The same goes for financial questions if it makes you uncomfortable. Have your colleague ask what the candidate’s expected pay is.
Other hiring tips
Here are some other great tips for hiring employees:
Next week I’ll share the last 4 tactics to do more by doing less in your business.
Until next time, stay dynamic!
The Price We Pay for Our Decisions
Last time I shared the story of when my (then) boyfriend and I uprooted our lives in Ontario and moved to Vancouver. It was a huge choice and I shared how I decided to take a chance. For me, it all boiled down to taking a chance on love.
Today I want to talk about the price we pay to get what we want. Moving to Vancouver gave me so many amazingly wonderful things, but they came with a price.
When I moved to Vancouver, I didn't realize that I would be sacrificing so many other things that I wanted. I was young and carefree and just wanted to move with my boyfriend. I said that I’d give BC 5 years…and 12 years later we’re still here (now married) and still living in Vancouver. But I am conscious of what I gave up to live the life I have today.
What I sacrificed
I really miss my family and friends back in Ontario. I miss Sunday dinners with my parents, popping by friends’ houses in my hometown, grocery shopping with my mom, and my kids getting more quality time with their grandparents.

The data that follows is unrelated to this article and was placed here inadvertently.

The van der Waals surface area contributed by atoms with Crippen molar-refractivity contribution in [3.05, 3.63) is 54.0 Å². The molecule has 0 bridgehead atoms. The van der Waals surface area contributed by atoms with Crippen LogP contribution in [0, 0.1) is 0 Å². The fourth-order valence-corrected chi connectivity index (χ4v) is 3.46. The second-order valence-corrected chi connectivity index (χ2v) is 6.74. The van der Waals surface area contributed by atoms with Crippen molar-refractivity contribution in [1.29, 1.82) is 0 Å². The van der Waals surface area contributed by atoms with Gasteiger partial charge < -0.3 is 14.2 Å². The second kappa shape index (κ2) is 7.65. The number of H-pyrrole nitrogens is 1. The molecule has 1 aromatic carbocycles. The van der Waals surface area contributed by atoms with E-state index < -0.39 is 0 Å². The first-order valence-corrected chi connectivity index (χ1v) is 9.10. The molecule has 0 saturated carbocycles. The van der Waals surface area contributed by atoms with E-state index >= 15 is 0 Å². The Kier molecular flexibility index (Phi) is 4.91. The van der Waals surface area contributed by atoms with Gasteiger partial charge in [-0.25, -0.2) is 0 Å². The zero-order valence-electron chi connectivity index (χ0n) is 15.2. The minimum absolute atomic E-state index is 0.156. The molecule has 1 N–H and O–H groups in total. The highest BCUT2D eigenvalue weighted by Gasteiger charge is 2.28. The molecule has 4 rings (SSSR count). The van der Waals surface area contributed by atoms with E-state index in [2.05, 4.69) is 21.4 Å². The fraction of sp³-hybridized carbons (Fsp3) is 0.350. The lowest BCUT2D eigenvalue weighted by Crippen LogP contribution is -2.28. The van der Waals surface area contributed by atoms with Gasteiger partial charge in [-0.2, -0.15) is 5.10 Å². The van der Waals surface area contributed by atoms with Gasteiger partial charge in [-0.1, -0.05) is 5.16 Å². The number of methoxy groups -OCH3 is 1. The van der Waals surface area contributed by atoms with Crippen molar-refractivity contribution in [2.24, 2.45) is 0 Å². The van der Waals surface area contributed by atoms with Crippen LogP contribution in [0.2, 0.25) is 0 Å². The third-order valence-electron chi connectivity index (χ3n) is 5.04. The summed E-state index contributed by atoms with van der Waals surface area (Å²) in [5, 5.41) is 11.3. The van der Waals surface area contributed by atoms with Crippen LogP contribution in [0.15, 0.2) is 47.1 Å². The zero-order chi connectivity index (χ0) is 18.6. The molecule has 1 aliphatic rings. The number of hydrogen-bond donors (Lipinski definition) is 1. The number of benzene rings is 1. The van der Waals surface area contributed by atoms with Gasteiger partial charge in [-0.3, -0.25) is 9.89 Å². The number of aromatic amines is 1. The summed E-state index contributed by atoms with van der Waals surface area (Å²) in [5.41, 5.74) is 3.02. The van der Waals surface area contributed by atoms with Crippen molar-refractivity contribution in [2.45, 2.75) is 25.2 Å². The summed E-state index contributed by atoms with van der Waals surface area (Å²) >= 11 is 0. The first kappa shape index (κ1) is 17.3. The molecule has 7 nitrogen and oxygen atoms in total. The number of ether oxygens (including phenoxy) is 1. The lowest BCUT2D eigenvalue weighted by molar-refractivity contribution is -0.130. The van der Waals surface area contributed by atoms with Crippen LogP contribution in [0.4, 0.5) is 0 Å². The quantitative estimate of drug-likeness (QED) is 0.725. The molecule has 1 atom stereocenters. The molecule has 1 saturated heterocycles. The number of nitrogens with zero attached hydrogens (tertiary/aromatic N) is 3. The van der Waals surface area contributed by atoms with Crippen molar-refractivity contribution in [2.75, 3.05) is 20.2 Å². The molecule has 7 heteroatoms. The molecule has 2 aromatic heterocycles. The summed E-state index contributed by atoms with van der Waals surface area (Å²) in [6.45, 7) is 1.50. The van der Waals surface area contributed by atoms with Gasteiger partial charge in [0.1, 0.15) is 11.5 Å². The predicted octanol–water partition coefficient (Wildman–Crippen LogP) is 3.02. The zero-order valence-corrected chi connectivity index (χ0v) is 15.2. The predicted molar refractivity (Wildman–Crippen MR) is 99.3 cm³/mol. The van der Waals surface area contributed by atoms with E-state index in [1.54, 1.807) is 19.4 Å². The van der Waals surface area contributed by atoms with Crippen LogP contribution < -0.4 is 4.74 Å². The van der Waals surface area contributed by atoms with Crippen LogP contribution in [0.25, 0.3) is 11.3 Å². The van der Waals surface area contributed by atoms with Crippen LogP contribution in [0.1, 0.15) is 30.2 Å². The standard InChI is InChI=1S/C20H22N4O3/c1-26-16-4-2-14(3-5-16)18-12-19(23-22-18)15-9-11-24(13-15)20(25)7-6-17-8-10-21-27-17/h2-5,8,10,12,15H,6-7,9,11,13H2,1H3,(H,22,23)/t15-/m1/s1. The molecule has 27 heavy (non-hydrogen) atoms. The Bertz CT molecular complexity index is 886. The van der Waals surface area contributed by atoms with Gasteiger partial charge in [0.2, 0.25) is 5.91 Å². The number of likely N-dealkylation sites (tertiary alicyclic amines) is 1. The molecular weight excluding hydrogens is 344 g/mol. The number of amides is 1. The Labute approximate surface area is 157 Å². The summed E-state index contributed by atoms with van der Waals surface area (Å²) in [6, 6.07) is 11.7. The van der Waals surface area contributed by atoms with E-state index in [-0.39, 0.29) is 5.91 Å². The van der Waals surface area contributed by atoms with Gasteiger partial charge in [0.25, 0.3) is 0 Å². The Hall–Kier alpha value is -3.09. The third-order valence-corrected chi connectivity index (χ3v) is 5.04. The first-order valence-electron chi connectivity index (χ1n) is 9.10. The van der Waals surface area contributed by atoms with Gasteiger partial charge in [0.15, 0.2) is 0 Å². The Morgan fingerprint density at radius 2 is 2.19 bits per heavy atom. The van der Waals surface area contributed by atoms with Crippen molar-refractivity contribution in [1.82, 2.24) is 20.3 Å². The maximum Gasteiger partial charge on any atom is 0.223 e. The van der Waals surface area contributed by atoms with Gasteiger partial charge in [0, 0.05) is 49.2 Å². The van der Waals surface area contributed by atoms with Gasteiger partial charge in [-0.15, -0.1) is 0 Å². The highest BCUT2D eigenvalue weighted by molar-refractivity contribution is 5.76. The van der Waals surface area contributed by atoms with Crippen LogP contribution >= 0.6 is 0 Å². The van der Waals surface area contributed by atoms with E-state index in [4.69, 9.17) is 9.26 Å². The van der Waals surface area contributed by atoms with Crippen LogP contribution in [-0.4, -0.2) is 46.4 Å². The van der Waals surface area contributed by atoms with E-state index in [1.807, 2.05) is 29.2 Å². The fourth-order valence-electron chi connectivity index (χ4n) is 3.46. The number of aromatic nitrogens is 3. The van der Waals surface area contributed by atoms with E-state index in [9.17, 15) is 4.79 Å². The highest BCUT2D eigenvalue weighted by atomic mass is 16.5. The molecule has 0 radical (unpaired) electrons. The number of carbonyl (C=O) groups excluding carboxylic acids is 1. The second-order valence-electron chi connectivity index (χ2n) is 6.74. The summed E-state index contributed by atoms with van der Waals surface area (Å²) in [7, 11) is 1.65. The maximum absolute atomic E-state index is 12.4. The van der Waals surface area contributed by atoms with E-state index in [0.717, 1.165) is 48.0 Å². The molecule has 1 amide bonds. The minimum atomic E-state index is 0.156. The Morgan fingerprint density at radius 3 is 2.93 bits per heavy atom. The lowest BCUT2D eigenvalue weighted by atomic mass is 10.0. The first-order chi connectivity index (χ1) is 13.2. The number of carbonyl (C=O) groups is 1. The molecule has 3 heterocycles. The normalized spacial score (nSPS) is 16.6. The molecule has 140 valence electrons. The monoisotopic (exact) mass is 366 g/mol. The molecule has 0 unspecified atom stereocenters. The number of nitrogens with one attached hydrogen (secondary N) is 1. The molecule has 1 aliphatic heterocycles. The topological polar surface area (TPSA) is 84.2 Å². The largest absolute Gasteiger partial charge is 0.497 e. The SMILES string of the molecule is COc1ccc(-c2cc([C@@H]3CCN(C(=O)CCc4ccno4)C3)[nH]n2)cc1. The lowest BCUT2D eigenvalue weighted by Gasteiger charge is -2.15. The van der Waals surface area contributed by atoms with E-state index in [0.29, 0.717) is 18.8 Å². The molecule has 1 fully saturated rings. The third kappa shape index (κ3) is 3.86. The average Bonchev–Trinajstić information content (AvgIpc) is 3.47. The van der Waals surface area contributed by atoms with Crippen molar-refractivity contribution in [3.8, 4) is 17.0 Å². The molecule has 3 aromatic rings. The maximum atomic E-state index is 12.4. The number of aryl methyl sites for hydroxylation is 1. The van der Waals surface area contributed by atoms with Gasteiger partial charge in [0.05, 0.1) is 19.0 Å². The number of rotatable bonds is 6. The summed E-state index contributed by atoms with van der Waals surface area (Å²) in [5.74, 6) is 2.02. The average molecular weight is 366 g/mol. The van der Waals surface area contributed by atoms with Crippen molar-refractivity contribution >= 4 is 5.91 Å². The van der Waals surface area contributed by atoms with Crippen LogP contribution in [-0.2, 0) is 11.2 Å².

Family is always my biggest value. I remember growing up how jealous I was of my Italian best friend who grew up with her extended family around her. My grandparents lived in England, so we didn’t see them very often. I imagine I felt like my children do now with their grandparents living across the country.
I go back to Ontario about 3-4 times a year and bring my kids with me every time so they can get the quality time with their extended family that I missed out on as a child. The experience of watching my children spend this quality time with family, always makes me shed a few tears.
Are you paying the price for a decision you made?
Are you torn between two things that you really want? What decisions are you facing right now? Is there somewhere else you want or need to be?
Here are some examples of being torn between two things:
How to decide at a cross roads
It’s virtually impossible to have complete opposites. For example, I can’t have my primary residence in both Ontario with my extended family and in BC with my friends and immediate family. You can’t have a 9-5 job, and work on your own business all day. You can’t marry a man who doesn’t want kids, and then have kids.
So what's the solution? It involves doing three things:
.For me, I always dreamed of having a big house with a yard. But I enjoy my city with the support system, so I needed change my perspective of my home. It’s not what I originally dreamed I wanted. I know that I could sell my home for a million dollars today and move into a bigger home somewhere else with a pool, 2-car garage, a cul-de-sac, and the big yard, but I would have to sacrifice Friday night impromptu trips up Cypress Mountain to go skiing.